Lighting the Camp

Camp lights are useful for doing chores after dark, reading in the evening, traveling at night and providing enough low light to get settled for bed.  Camp lights can be divided into three types – flashlights, headlamps and lanterns.  Flashlights and headlamps provide (mostly) concentrated light while lanterns produce ambient light, the kind best for lighting the inside of a tent.  So most campers now carry either a flashlight or headlamp and a lantern.  Headlamps are now more popular than flashlights because they allow you to work with your hands free.  Modern headlamps have become very compact as the advent of energy efficient LED lighting makes it possible for the light to operate on batteries mounted within the lamp housing instead of the old types that required an external belt mounted battery pack.  There have been advances in flashlights as well, with high performance ultrabright LED and incandescent models now dominating the market.  Some of these cost nearly $150.00 with the average being around eighty bucks.  Examples of these are the Petzl Tikka XP  headlamp (120 lumens max, 120 lumens, 2 hrs/low light/100 hrs) and the Surefire G2X Pro Dual-Output LED flashlight (320 lumens, 2.75 hrs/15 lumens, 145 hrs).

It’s a fact that Americans like superlatives.  We want the lightest, strongest, smallest, largest, newest of whatever is made.  With camp lighting it’s no different.   Most folks want the smallest, brightest camp light possible.  In the quest for extreme brightness we’ve created lights that use significant resources in the form of batteries (according to David Wescott in the book Camping in the Old Style, a battery requires fifty times more energy to produce than it will return to the user).  Once they’ve been used, batteries go to the landfill where they leach toxic chemicals into the environment and then the process starts over, requiring us to extract even more resources to produce their replacement.  That may be an acceptable tradeoff for rescue lighting but do most campers need such extreme candlepower?  I doubt it.  Backpackers got by for years with the small Mallory plastic flashlight and a candle lantern.  I doubt anything more is required.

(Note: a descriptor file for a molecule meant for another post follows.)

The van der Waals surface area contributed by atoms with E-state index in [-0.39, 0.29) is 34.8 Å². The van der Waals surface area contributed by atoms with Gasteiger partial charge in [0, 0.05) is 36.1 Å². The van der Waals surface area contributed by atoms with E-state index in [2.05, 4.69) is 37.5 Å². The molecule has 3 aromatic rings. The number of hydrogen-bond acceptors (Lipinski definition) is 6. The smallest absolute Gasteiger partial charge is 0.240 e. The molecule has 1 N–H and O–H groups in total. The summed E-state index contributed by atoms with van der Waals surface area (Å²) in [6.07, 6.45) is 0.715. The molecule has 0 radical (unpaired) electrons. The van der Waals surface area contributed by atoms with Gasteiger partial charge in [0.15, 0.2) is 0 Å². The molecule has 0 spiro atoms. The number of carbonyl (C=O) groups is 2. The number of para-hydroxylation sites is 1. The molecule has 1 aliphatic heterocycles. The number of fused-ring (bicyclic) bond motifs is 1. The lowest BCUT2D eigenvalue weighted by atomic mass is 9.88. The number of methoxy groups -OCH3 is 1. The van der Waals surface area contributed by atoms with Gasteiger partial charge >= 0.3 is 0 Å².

The Woodcrafters also valued dependable camp light.  Of course light output was limited by the technology of the day but they were content to light the camp with a glow not a glare.  In my next post I’ll cover the first of two classic traditional camping lights – the Stonebridge Automatic Folding Candle Lantern.

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